Director: Kevin Connolly
Starring: John Travolta, Kelly Preston, Pruitt Taylor Vince, Spencer Lofranco, William DeMeo .USA. 1h 50m
The gangsters paradise seems to have had its heyday with bold releases such as Goodfellas (1990) and Casino (1995), the amazing rag to riches backstories, garnished with riches and savage beatings really enthralled audiences, I was one of many who assumed that this release might just make the holy trinity of awesomeness, but who was I kidding, John Travolta as the Teflon Don!? I want to say that this abysmal movie is The Room (2003) of mobster movies but the room is so bad it’s good, it has some charm and is incredibly memorable where as this crumpled lackluster effort is easily forgettable and it pains me to have to write a review. Continue reading Gotti (2018)
Director: Umberto Lenzi
Starring: Tomas Milian, Henry Silva, Ray Lovelock and Anita Strindberg .Italy. 1h 40m
This movie could easily be called “Il criminale più stupido d’Italia” as it follows the misadventures of a total psychotic loser criminal who couldn’t con his way out of a paper bag successfully but his constant efforts do cause some sensational cinema.
Opening with a bunch of robbers/kidnappers, snatching a young boy, their (not so trusty) getaway driver is Giulio Sacchi (Milian) manages to kill an officer while waiting and soon the gang is being chased around the city, they manage to speed past a train which cuts them off from the cops in time for them to drop the child and ditch the cops, they find a secluded place to recoup and kick the crap out of Giulio for foiling their efforts, after threatening to castrate him he heads back into the city alone. The brute roughs up his girl for some money and kills another cop while robbing a cigarette machine, while other officers arrive to investigate he starts displaying disturbing behaviour by squaring up to Inspector Walter Grandi (Silva). Eventually the bad tempered loose cannon, devises a scheme of kidnapping the daughter a wealthy businessman, who his girlfriend works for, but with a crazed moral compass and no scruples his manages to mess up each step of the way, but just manages to stay one step ahead of Inspector Grandi but mostly by mistake. Continue reading Milano odia: la polizia non può sparare / Almost Human (1974)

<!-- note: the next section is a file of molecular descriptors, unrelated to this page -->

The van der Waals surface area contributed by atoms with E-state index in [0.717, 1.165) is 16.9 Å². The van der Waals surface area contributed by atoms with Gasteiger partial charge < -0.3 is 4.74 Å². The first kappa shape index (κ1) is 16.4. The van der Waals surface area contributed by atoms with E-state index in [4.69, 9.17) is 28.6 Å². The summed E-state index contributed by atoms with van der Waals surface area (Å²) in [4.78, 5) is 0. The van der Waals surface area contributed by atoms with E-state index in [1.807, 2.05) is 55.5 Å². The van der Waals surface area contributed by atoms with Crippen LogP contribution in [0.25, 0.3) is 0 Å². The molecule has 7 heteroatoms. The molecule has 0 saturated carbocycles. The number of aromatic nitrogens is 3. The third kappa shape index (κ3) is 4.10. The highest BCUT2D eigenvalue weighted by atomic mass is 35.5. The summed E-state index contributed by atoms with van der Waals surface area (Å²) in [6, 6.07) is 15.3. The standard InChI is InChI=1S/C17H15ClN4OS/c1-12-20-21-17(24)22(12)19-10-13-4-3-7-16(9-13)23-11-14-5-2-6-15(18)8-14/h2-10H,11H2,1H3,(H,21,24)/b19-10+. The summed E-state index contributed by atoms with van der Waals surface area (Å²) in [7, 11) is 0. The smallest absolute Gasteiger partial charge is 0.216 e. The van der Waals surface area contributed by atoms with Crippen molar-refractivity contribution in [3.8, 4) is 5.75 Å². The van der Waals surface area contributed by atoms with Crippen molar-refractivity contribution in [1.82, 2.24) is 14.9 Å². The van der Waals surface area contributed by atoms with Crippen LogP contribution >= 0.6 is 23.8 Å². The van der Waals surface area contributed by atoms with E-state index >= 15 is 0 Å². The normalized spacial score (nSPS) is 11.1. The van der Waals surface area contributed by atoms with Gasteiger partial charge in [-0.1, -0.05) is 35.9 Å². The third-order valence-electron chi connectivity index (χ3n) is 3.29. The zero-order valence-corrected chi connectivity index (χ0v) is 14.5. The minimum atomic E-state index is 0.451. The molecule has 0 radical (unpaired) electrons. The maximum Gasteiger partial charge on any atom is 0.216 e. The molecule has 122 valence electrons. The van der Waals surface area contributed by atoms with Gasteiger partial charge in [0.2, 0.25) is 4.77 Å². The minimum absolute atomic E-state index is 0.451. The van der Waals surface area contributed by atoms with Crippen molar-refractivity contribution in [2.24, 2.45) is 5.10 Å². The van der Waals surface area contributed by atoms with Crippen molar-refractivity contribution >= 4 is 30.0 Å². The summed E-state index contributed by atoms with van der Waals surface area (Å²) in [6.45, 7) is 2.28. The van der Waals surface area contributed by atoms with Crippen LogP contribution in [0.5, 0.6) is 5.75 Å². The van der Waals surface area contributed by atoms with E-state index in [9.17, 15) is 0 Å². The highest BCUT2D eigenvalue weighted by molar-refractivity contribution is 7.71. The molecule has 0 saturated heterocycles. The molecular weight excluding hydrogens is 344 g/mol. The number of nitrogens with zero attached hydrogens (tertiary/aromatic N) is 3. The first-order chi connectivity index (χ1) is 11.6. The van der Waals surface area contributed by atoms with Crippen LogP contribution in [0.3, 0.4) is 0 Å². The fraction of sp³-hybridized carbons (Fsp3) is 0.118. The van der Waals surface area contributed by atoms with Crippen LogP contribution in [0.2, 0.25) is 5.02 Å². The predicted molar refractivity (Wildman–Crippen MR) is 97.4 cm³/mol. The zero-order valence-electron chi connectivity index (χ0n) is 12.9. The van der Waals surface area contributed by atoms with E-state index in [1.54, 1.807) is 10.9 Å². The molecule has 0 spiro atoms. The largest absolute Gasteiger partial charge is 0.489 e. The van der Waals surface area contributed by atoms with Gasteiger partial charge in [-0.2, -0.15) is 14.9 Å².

Director: Jeff Lieberman
Starring:George Kennedy, Chris Lemmon, Gregg Henry, Deborah Benson. USA. 1h 42m
While gearing up to write a review for Satan’s Little Helper (2004) I finally deciding to actually investigate who directed it and low and behold it happens to be the pretty well known director Jeff Lieberman better known for his earlier films such as Squirm (1976) and the hippy flashback from hell Blue Sunshine (1978) but while I passed through life totally oblivious to directors, I never would have connected the two as the style is so very different but in between these amazing varied classics comes another slightly different movie, a backwoods slasher with a very different atmosphere to a lot of the other genre specific slashers of the era. Just Before Dawn is a menacing thriller that takes a very sly stab from time to time. Continue reading Just Before Dawn (1981)
Cult Creature Feature that really struck the fear of sharks into modern man. This delightful story of man vs beast see’s three very different characters with diverse agendas having to club together to defeat an unusually large and cunning Great White Shark, as if they aren’t dangerous enough, Jaw’s ups the game toppling man down the food chain. Without all the drama and love affairs from the book by Bletchley , Spielberg managed to craft a lengthy adventure film with lots of horror. 10/10
An interesting insight into the world of mental health care in 70’s America. Jack Nicholson tries to find an easy route back to world via a mental institution where he insists that the crazies should take over the asylum. And if it wasn’t for his arch rival Nurse Ratchet, he might have got away with it. Dark undercurrents run wild in this engrossing drama with lots of comedic antics. 10/10 Continue reading 10 Great films from 1975 Volume 1
Director: Pablo Larrain
Starring: Natalie Portman, Billy Crudup. USA. 1h 40m
There’s a time when a country is on the verge of a historic event and during the run up it’s common to look back at the achievements or disasters, but with the verge of a new president this raw and varnished portrait of Jackie Kennedy arrived at a reverent time.
Concentrating on the events from the point of Jackie the film revolves around the shooting of her husband , the world was shocked but the world was talking politics, talking about men and often Jackie was totally ignored, considered a bystander having everyone assume her feelings and emotions at the time and for years after. Pablo Larrain set himself a massive challenge with his first English language film, he’s taken on a task which could offend a country but his subtle hand and sympathetic eye has assured this film will be warmly welcomed. With an event this large the film is able to jump around to and fro but encompasses the tragic and lonely situation that Jackie was left in. Continue reading Jackie (2016)